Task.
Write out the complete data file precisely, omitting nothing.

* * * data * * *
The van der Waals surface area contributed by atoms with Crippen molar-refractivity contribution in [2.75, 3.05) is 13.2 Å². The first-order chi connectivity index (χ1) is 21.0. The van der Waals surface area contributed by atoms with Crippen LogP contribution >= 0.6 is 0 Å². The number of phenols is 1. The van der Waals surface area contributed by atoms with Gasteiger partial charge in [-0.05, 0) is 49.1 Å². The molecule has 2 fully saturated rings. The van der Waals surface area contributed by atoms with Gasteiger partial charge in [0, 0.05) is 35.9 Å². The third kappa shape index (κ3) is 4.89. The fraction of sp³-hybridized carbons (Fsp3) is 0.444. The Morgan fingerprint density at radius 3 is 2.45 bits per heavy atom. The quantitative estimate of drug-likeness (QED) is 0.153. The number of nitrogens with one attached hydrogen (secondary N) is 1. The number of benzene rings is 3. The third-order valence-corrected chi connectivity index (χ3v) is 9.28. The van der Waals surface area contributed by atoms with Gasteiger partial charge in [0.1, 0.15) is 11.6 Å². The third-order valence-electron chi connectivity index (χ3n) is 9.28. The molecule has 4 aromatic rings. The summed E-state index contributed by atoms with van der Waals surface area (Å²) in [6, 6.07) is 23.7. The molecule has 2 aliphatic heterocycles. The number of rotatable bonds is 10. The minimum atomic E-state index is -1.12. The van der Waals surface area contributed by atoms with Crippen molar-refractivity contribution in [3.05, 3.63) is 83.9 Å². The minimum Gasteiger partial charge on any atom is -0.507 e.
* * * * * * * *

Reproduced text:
The van der Waals surface area contributed by atoms with Crippen molar-refractivity contribution in [2.75, 3.05) is 13.2 Å². The first-order chi connectivity index (χ1) is 21.0. The van der Waals surface area contributed by atoms with Crippen LogP contribution >= 0.6 is 0 Å². The number of phenols is 1. The van der Waals surface area contributed by atoms with Gasteiger partial charge in [-0.05, 0) is 49.1 Å². The molecule has 2 fully saturated rings. The van der Waals surface area contributed by atoms with Gasteiger partial charge in [0, 0.05) is 35.9 Å². The third kappa shape index (κ3) is 4.89. The fraction of sp³-hybridized carbons (Fsp3) is 0.444. The Morgan fingerprint density at radius 3 is 2.45 bits per heavy atom. The quantitative estimate of drug-likeness (QED) is 0.153. The number of nitrogens with one attached hydrogen (secondary N) is 1. The number of benzene rings is 3. The third-order valence-corrected chi connectivity index (χ3v) is 9.28. The van der Waals surface area contributed by atoms with Gasteiger partial charge in [0.1, 0.15) is 11.6 Å². The third-order valence-electron chi connectivity index (χ3n) is 9.28. The molecule has 4 aromatic rings. The summed E-state index contributed by atoms with van der Waals surface area (Å²) in [6, 6.07) is 23.7. The molecule has 2 aliphatic heterocycles. The number of rotatable bonds is 10. The minimum atomic E-state index is -1.12. The van der Waals surface area contributed by atoms with Crippen molar-refractivity contribution in [3.05, 3.63) is 83.9 Å². The minimum Gasteiger partial charge on any atom is -0.507 e.